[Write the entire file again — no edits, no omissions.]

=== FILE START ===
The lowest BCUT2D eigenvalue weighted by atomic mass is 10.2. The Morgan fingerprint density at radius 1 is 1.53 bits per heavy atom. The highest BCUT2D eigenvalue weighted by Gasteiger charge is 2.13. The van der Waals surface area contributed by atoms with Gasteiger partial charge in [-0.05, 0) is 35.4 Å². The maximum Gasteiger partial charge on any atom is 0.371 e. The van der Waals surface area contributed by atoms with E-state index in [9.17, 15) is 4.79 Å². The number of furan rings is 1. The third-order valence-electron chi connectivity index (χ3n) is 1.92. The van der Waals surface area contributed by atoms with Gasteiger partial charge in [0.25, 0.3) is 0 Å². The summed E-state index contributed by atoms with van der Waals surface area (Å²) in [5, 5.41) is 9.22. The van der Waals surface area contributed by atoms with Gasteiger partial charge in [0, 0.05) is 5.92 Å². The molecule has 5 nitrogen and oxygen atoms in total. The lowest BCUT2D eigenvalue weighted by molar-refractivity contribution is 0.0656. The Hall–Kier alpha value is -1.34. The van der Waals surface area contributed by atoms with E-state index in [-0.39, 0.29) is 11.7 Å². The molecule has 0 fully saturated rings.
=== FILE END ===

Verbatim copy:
The lowest BCUT2D eigenvalue weighted by atomic mass is 10.2. The Morgan fingerprint density at radius 1 is 1.53 bits per heavy atom. The highest BCUT2D eigenvalue weighted by Gasteiger charge is 2.13. The van der Waals surface area contributed by atoms with Gasteiger partial charge in [-0.05, 0) is 35.4 Å². The maximum Gasteiger partial charge on any atom is 0.371 e. The van der Waals surface area contributed by atoms with E-state index in [9.17, 15) is 4.79 Å². The number of furan rings is 1. The third-order valence-electron chi connectivity index (χ3n) is 1.92. The van der Waals surface area contributed by atoms with Gasteiger partial charge in [0.25, 0.3) is 0 Å². The summed E-state index contributed by atoms with van der Waals surface area (Å²) in [5, 5.41) is 9.22. The van der Waals surface area contributed by atoms with Gasteiger partial charge in [0, 0.05) is 5.92 Å². The molecule has 5 nitrogen and oxygen atoms in total. The lowest BCUT2D eigenvalue weighted by molar-refractivity contribution is 0.0656. The Hall–Kier alpha value is -1.34. The van der Waals surface area contributed by atoms with E-state index in [-0.39, 0.29) is 11.7 Å². The molecule has 0 fully saturated rings.